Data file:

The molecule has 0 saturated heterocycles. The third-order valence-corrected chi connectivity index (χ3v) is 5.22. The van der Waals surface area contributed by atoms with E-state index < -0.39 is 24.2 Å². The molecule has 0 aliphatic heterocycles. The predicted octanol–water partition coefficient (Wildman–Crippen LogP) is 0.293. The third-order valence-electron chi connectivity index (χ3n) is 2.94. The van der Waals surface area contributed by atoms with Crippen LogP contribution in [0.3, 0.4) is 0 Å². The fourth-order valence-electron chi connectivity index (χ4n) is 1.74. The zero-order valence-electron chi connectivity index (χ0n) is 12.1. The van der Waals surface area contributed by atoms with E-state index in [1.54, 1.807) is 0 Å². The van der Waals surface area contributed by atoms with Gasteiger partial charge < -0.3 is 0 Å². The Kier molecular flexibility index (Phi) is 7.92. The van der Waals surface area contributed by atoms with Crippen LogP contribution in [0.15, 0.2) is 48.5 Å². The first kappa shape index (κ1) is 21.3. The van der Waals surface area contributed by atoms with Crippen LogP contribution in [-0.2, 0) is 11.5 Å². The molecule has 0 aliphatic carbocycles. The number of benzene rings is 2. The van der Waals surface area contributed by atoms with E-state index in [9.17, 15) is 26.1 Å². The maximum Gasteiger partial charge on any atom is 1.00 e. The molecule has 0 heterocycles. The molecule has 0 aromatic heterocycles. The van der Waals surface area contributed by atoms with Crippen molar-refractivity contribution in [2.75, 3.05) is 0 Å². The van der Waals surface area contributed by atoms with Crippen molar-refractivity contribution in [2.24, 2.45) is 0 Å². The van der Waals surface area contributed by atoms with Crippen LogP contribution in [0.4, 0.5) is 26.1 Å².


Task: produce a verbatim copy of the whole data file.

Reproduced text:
The molecule has 0 saturated heterocycles. The third-order valence-corrected chi connectivity index (χ3v) is 5.22. The van der Waals surface area contributed by atoms with E-state index < -0.39 is 24.2 Å². The molecule has 0 aliphatic heterocycles. The predicted octanol–water partition coefficient (Wildman–Crippen LogP) is 0.293. The third-order valence-electron chi connectivity index (χ3n) is 2.94. The van der Waals surface area contributed by atoms with Crippen LogP contribution in [0.3, 0.4) is 0 Å². The fourth-order valence-electron chi connectivity index (χ4n) is 1.74. The zero-order valence-electron chi connectivity index (χ0n) is 12.1. The van der Waals surface area contributed by atoms with E-state index in [1.54, 1.807) is 0 Å². The van der Waals surface area contributed by atoms with Gasteiger partial charge < -0.3 is 0 Å². The Kier molecular flexibility index (Phi) is 7.92. The van der Waals surface area contributed by atoms with Crippen LogP contribution in [0.15, 0.2) is 48.5 Å². The first kappa shape index (κ1) is 21.3. The van der Waals surface area contributed by atoms with Crippen LogP contribution in [-0.2, 0) is 11.5 Å². The molecule has 0 aliphatic carbocycles. The number of benzene rings is 2. The van der Waals surface area contributed by atoms with E-state index in [9.17, 15) is 26.1 Å². The maximum Gasteiger partial charge on any atom is 1.00 e. The molecule has 0 heterocycles. The molecule has 0 aromatic heterocycles. The van der Waals surface area contributed by atoms with Crippen molar-refractivity contribution in [2.75, 3.05) is 0 Å². The van der Waals surface area contributed by atoms with Crippen molar-refractivity contribution in [2.24, 2.45) is 0 Å². The van der Waals surface area contributed by atoms with Crippen LogP contribution in [0.4, 0.5) is 26.1 Å².